Clark will accept no other explanation than God brought Clark to MSU. The 6’7, 225 pound prospect is a beast of a small forward. Clark is a well-rounded athlete, as the youngster can not only shoot, but play good defense against bigger post players in the low post.
“He’s a specimen: he can jump very well, he’s strong and athletic,” Lindsted said. “That separates Marvin, his versatility to play the wing, his body allows him to guard post players, post up and to shoot. He’s a very versatile guy, and he can score.
“Marvin is a scorer, he’s a shooter. That’s his first instinct,” Linsted said. “He’s a lefty shooter, has great rotation on his shot, gets it off pretty quick, it’s a pretty simple shot.”
Clark also has remarkable strength.
In fact, Lindsted said that at one point, Clark was “too strong.”
“We’re not very smart here, but one thing we do is we lift weights. We work very aggressively in our program…Our strength program is pretty good,” Lindsted said. “Actually at one point last year, Marvin got too big and too strong. So we’ve had to tone it down, just because he’s got one of those frames that can just put on muscle.”
However, Clark is not Superman just yet. As the Kansas native noted, he still has some aspects of the game to work on.
“Talking to [head] coach [Tom] Izzo, for me to get to the next level and be great at it, I have to be like James Harden. He’s 6’5, 220 and I’m 6’7, 225, and we’re both lefties,” Clark said. “He said I have to have my handles as tight as Harden’s. Those are the main things I’m looking to improve on, my handles, my mid-range jumper and then defensively I have to get better.”
Adjustment to his first year of college will not be easy. But Clark is ready for the challenge.
Nothing can phase him now that he has done with situations much worse. Basketball will be important to him at MSU, but not everything.
“I don’t put it on a pedestal, but basketball is really important to me. I don’t really let it use me, I use it,” Clark said. “I’m trying to use this game to take care of my family, that’s the number one goal for me. Even when I’m having problems as far as performance, I play basketball, for crying out loud. There are soldiers overseas who are dying, that’s their job. Playing basketball is my job. Regardless, it’s a blessing and I’m always happy, regardless of whether I’m going through a tough time with my performance or whether I’m at a peak.”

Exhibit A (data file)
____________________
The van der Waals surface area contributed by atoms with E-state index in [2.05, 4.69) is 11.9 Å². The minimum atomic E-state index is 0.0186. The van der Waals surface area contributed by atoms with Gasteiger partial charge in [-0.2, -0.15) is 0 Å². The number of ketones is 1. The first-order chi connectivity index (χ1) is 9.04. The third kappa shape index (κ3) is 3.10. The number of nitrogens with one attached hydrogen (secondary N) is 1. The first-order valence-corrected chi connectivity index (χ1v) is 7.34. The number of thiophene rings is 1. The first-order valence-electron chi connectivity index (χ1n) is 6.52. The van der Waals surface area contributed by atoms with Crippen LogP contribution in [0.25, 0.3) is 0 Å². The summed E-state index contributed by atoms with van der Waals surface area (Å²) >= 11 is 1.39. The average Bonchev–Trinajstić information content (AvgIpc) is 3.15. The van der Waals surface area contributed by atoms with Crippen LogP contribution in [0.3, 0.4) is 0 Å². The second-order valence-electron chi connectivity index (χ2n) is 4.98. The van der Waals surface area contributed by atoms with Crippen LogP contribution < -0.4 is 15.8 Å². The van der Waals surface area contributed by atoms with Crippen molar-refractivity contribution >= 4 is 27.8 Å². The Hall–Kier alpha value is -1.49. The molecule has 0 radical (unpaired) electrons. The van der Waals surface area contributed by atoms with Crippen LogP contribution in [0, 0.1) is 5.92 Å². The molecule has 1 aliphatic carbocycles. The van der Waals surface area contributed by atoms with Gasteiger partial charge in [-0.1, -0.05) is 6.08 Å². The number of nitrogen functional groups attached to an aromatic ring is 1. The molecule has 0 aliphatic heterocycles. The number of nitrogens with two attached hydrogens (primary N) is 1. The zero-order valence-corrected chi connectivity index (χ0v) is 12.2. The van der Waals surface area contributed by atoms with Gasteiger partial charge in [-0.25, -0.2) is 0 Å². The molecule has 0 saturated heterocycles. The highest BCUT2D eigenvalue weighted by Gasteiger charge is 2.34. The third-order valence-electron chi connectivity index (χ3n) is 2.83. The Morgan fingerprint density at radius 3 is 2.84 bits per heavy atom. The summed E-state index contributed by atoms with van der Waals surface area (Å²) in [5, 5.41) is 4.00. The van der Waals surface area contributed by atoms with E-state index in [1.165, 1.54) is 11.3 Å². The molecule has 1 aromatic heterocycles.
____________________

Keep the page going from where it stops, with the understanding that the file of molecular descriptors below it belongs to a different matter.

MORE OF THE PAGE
Lindsted also can’t imagine that Clark will struggle, as the Sunrise head coach believes strongly in his young player.
“Marvin is a very polite, kind young man. He cares what other people think about him. He’s very conscientious of what people think about him and his surroundings. He’s grown a ton in this environment we’ve had him in,” Lindsted said. “He’s very respectable, very polite. He’s a perfect gentleman; he’s honestly a stand-up guy.
“Now that he does have some things, he’s very appreciative of what he does have. He tells me all the time, ‘Coach, I know God has to exist because it’s only His hand that out me in this position to play at Michigan State, to be here at Sunrise.’ What he’s come from, the way his family lives, the way he’s grown up and and the things he’s seen and been through, it’s just a miracle that he’s here and he’s doing the things he’s doing today.”
Clark’s journey to the present day is indeed a miracle. He had endured an experience that most adults can’t fathom. His life has been filled with adversity and hardships. But no matter the odds, Clark has persevered and toiled to earn his education.
The Spartan Nation will be eagerly awaiting the arrival of Clark in the spring. The incoming freshman is set to become another valued member of an already stacked Spartans roster.
Clark will quickly become a beloved Spartan in the fall for his hard work on and off the court. But in the meantime, as Clark bides his time, think carefully about Clark’s wise words of advice to a person suffering adversity. You’ll quickly discover how this young man is truly well-beyond his years.
“First of all, fight. No matter how hard it is to get through, because there’s a light at the end of the tunnel,” Clark said. “And pray about everything. Ask God for guidance. Before I came to Sunrise, I thought I was a Christian because I had been in church and I had been in church, but when I came to Sunrise, that’s when I got saved. That is when I met Christians. Throughout all this, God had my back and had his hand on me. To anybody out there with struggles and pain, just keep fighting through it.”
Clark wanted one point clearly made. He said, “I can’t look back on my journey with any other view than being thankful. It has been hard, but in this journey I not only found, but met Jesus Christ and I get to go to school for free. God has had my back.”
Not sure how many of us who have gone through a lot less can be so optimistic or excited. Clark can and he’s a Spartan.